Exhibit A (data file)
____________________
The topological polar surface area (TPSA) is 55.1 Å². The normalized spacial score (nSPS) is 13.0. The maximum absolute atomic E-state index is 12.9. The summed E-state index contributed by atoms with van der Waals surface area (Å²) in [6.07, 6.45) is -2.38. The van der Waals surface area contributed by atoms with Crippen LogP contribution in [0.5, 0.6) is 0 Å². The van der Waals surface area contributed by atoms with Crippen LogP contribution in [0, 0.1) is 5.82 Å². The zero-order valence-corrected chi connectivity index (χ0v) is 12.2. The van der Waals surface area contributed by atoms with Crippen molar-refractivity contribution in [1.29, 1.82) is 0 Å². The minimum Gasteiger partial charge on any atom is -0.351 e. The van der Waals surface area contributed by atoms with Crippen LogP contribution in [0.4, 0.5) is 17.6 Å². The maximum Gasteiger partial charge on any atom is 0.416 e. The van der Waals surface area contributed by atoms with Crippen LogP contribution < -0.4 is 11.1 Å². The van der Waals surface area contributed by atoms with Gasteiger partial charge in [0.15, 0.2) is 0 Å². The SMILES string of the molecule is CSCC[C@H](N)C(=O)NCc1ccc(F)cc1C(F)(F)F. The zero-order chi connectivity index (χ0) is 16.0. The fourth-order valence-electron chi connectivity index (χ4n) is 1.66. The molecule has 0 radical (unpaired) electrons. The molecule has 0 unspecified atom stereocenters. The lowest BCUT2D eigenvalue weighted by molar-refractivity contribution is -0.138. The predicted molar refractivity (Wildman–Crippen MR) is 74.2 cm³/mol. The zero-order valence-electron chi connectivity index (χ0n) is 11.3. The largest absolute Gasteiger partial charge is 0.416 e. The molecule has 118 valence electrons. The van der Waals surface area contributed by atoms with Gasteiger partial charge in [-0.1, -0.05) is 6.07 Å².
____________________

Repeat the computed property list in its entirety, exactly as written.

The topological polar surface area (TPSA) is 55.1 Å². The normalized spacial score (nSPS) is 13.0. The maximum absolute atomic E-state index is 12.9. The summed E-state index contributed by atoms with van der Waals surface area (Å²) in [6.07, 6.45) is -2.38. The van der Waals surface area contributed by atoms with Crippen LogP contribution in [0.5, 0.6) is 0 Å². The van der Waals surface area contributed by atoms with Crippen LogP contribution in [0, 0.1) is 5.82 Å². The zero-order valence-corrected chi connectivity index (χ0v) is 12.2. The van der Waals surface area contributed by atoms with Crippen molar-refractivity contribution in [1.29, 1.82) is 0 Å². The minimum Gasteiger partial charge on any atom is -0.351 e. The van der Waals surface area contributed by atoms with Crippen LogP contribution in [0.4, 0.5) is 17.6 Å². The maximum Gasteiger partial charge on any atom is 0.416 e. The van der Waals surface area contributed by atoms with Crippen LogP contribution < -0.4 is 11.1 Å². The van der Waals surface area contributed by atoms with Gasteiger partial charge in [0.15, 0.2) is 0 Å². The SMILES string of the molecule is CSCC[C@H](N)C(=O)NCc1ccc(F)cc1C(F)(F)F. The zero-order chi connectivity index (χ0) is 16.0. The fourth-order valence-electron chi connectivity index (χ4n) is 1.66. The molecule has 0 radical (unpaired) electrons. The molecule has 0 unspecified atom stereocenters. The lowest BCUT2D eigenvalue weighted by molar-refractivity contribution is -0.138. The predicted molar refractivity (Wildman–Crippen MR) is 74.2 cm³/mol. The zero-order valence-electron chi connectivity index (χ0n) is 11.3. The largest absolute Gasteiger partial charge is 0.416 e. The molecule has 118 valence electrons. The van der Waals surface area contributed by atoms with Gasteiger partial charge in [-0.1, -0.05) is 6.07 Å².